BY Wes Hill in Reviews | 01 JAN 12
Featured in
Issue 145

Cathy Wilkes

BY Wes Hill in Reviews | 01 JAN 12

Untitled (detail), 2011, mixed media

Cathy Wilkes’s dispersive installations are relationally orientated, but her practice is markedly different to those defined by Nicolas Bourriaud in Relational Aesthetics (1998). While confusing the boundaries between art and the everyday, Wilkes rarely attempts to communicate an essential point about art’s socio-political dimension. Rather, by imbuing all aspects of the exhibition-making process with equal and autobiographical relevance, the Glasgow-based artist’s show at the Gesellschaft für aktuelle Kunst (GAK) highlighted her expressive approach to installation art.

The exhibition was co-produced with the Kunstverein Munich, where – earlier in 2011 – Wilkes showcased a larger collection of new and old works. At the GAK, she purposefully stripped the show back to concentrate on a single sculptural tableau (Untitled, 2011) that was conceived in response to the recent death of her father. The artist’s subtle employment of negative space was arresting, enabling the gallery architecture to dramatize the somber theme and provoking comparisons with artists such as Isa Genzken and Sarah Lucas, not to mention the early 1990s slacker aesthetic of Karen Kilimnik. Whereas for these three artists the use of diverse materials and a lightness of touch provide comical effect, Wilkes’s junkyard-minimalism typically connotes the emotional condition of being weighed down by the world.

The exhibition’s central installation presented an anguished scene inspired by Old Testament narratives, comprising papier-mâché sculptures of two dark-skinned women and a boy. One of the female sculptures was topless – and, like a mannequin, nipple-less – and kneeled in a black mini-skirt, gazing skyward with her arms raised. The other woman appeared frozen in frantic action, mouth wide open. Next to them kneeled a boy closely inspecting a collection of pinecones and green pipe-cleaners. Other objects filled in the rest of the surreal scene: a metal plough, a water tap, two toy rabbits, electric kettles, an unfinished papier-mâché sculpture. The loaded metaphorical content and poverty-stricken drama of the work appeared to be manifestations of the biblically inspired lyrics of Billie Holiday or Robert Johnson. It also alluded to the types of Dust Bowl environments famously depicted by Walker Evans.

Wilkes’s inclusion of several abstract paintings (all Untitled, 2010–11) clearly contrasted with the main installation; however, they were united by their gloomy hues and a poetic treatment of materials. Having alluded to the work of Walter Sickert in Non-Verbal Installation (2005), which was nominated for the Turner Prize in 2008, Wilkes’s paintings once again displayed her genuine fascination for Sickert’s seedy and obscured aesthetic, as well as his succinct application of paint. Whereas in the aforementioned work her paintings functioned more as readymades, here they underscored the emotive impetus of the exhibition.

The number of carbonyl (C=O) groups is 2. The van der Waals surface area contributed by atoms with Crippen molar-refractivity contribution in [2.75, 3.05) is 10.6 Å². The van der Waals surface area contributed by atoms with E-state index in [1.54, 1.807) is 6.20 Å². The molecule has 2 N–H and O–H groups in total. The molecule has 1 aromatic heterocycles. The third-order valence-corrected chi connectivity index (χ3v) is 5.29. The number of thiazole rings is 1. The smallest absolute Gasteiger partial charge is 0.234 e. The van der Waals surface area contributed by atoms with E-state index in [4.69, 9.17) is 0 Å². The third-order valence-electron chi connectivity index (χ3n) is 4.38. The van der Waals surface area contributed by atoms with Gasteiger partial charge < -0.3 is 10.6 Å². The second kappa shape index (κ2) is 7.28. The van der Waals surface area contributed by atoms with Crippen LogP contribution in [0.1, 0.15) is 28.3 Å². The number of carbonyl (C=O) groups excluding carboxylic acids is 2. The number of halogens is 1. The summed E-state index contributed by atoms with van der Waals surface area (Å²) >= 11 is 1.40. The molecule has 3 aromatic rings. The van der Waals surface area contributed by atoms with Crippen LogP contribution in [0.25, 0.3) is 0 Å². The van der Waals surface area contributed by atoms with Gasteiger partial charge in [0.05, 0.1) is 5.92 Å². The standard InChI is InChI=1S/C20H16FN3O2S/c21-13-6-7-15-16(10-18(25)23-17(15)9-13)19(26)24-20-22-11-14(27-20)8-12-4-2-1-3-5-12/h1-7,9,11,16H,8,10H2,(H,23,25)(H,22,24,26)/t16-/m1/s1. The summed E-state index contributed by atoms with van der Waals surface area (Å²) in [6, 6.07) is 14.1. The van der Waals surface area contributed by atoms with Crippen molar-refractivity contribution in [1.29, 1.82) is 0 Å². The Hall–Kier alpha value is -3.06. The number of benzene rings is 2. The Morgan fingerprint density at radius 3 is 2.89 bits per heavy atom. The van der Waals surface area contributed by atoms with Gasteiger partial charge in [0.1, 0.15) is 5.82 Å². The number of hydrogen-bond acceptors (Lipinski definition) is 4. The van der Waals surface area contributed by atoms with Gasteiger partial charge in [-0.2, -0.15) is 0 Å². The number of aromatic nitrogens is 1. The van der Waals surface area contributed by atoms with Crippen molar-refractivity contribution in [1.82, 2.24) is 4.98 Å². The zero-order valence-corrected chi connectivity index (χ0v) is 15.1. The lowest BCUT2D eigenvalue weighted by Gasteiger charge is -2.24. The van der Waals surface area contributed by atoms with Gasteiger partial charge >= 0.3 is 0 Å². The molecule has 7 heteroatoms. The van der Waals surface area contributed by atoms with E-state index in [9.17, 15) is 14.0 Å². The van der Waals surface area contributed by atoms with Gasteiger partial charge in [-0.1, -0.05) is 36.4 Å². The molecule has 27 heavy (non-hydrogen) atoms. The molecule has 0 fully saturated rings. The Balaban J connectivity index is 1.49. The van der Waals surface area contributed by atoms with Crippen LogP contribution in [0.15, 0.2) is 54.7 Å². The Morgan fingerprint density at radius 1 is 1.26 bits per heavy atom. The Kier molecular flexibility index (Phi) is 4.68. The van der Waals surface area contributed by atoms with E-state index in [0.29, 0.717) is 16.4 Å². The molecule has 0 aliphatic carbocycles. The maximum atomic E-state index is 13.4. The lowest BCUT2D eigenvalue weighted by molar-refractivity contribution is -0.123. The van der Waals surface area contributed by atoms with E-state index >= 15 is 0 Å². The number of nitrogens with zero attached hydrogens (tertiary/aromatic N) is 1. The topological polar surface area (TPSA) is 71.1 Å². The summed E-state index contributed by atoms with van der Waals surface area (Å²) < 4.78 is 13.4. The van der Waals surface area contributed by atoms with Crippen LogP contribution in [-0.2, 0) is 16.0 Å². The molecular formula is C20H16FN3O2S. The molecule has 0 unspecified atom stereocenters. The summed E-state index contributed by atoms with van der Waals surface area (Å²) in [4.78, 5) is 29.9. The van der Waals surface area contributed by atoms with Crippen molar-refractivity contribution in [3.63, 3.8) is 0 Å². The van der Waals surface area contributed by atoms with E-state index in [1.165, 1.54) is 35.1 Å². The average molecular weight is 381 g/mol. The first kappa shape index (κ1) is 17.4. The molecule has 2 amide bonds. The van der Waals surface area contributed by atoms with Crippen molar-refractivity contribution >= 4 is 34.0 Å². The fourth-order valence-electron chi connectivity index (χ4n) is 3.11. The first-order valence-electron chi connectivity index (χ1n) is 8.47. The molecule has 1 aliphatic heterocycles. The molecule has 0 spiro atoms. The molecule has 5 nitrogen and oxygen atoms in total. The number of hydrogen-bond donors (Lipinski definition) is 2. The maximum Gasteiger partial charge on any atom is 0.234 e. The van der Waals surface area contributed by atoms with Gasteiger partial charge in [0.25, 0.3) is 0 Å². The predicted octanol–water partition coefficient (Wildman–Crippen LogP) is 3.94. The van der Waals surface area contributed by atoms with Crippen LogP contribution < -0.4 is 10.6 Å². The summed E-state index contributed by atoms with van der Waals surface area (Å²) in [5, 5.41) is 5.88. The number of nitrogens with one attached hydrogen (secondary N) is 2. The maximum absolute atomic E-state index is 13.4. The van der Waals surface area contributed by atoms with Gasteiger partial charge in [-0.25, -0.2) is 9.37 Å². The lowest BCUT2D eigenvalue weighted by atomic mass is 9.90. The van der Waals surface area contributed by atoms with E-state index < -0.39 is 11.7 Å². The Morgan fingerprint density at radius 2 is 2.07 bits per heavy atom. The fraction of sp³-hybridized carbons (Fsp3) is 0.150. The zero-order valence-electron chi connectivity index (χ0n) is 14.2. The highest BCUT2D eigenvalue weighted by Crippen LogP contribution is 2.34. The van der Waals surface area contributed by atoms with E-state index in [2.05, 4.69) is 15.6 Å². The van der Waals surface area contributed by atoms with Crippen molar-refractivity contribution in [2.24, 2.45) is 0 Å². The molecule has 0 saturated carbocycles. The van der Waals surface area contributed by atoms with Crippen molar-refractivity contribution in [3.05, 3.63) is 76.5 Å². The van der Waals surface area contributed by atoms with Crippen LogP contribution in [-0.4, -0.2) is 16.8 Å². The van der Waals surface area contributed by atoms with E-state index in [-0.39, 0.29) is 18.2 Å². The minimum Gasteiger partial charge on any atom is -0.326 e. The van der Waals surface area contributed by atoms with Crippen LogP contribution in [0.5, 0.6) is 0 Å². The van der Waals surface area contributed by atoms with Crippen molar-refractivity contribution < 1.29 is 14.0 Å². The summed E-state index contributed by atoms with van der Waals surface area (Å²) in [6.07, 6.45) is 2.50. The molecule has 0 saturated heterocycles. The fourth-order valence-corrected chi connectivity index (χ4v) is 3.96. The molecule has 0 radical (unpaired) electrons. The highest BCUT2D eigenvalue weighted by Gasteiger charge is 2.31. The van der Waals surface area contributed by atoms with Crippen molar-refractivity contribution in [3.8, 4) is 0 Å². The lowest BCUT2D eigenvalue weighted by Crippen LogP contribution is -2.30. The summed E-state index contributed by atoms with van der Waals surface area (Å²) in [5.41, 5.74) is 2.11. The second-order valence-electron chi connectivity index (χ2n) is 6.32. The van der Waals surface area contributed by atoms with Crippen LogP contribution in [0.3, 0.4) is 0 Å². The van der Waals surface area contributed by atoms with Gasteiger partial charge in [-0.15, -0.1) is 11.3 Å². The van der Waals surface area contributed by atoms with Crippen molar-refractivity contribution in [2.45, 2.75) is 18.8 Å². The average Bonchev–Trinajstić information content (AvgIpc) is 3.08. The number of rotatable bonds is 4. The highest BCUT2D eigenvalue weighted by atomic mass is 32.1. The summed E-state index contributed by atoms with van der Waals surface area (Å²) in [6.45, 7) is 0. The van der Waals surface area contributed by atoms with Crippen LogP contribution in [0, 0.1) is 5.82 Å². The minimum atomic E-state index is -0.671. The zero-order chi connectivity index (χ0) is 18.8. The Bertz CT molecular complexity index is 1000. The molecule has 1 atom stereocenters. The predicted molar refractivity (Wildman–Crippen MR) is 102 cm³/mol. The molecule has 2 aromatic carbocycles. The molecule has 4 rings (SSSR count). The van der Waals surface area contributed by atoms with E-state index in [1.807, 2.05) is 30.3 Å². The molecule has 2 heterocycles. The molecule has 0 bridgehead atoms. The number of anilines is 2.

Accompanying the three small abstract paintings in the final gallery space were two large, pink table arrangements, which acted as installations and contextual presentations. On one of the tables sat an unpainted papier-mâché sculpture of a baby with an oversized tongue, on its hands and knees in an entanglement of fine wire in which bits of porridge and small saucepans were embedded (Untitled, 2010). The other table – a museological arrangement of personal memorabilia, including Fisher Price toys, childhood drawings, a childhood poem by the artist’s brother, a Peanuts cartoon-strip from a newspaper, and two of her father’s pocket Bibles – more clearly revealed the autobiographical origin of the exhibition. Here Wilkes seemed to encourage the viewer to consider the installation as having been shaped by her own reflections on her childhood in Northern Ireland. As such, Wilkes’s artistic practice was related as a more complex extension of childhood play – progressing from shop-bought toys to life-size papier-mâché sculptures.

As both a personal expression and a type of Rorschach test, the exhibition gently persuaded viewers to decode its secret metaphors. Approaching the phenomenon of the exhibition as inherently performative and subjective, Wilkes drew attention to the gaps between the start of an art work – the artist’s inspiration – and its ‘end’: the temporal arrangement of objects in a gallery.

Wes Hill is a writer living in Sydney, Australia. His book Art after the Hipster: Identity Politics, Ethics and Aesthetics (2017) is published by Palgrave Macmillan.